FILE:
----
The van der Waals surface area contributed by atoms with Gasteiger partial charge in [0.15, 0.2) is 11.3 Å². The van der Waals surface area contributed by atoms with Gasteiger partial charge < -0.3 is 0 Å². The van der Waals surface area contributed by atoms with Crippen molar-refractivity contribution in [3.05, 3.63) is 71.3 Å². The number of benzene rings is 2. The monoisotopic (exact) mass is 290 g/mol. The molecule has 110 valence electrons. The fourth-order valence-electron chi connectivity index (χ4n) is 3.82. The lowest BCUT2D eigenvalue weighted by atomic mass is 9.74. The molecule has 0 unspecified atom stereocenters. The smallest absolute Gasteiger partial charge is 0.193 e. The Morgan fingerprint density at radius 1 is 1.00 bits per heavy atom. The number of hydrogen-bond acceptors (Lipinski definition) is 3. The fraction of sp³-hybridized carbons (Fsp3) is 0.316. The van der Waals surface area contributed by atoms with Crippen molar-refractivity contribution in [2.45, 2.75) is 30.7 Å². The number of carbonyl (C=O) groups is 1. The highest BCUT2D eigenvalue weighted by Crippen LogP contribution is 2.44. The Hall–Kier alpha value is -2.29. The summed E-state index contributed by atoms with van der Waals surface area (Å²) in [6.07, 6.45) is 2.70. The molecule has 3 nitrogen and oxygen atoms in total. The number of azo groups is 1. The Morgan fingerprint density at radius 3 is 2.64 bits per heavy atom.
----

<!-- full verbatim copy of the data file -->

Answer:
The van der Waals surface area contributed by atoms with Gasteiger partial charge in [0.15, 0.2) is 11.3 Å². The van der Waals surface area contributed by atoms with Gasteiger partial charge < -0.3 is 0 Å². The van der Waals surface area contributed by atoms with Crippen molar-refractivity contribution in [3.05, 3.63) is 71.3 Å². The number of benzene rings is 2. The monoisotopic (exact) mass is 290 g/mol. The molecule has 110 valence electrons. The fourth-order valence-electron chi connectivity index (χ4n) is 3.82. The lowest BCUT2D eigenvalue weighted by atomic mass is 9.74. The molecule has 0 unspecified atom stereocenters. The smallest absolute Gasteiger partial charge is 0.193 e. The Morgan fingerprint density at radius 1 is 1.00 bits per heavy atom. The number of hydrogen-bond acceptors (Lipinski definition) is 3. The fraction of sp³-hybridized carbons (Fsp3) is 0.316. The van der Waals surface area contributed by atoms with Crippen molar-refractivity contribution in [2.45, 2.75) is 30.7 Å². The number of carbonyl (C=O) groups is 1. The highest BCUT2D eigenvalue weighted by Crippen LogP contribution is 2.44. The Hall–Kier alpha value is -2.29. The summed E-state index contributed by atoms with van der Waals surface area (Å²) in [6.07, 6.45) is 2.70. The molecule has 3 nitrogen and oxygen atoms in total. The number of azo groups is 1. The Morgan fingerprint density at radius 3 is 2.64 bits per heavy atom.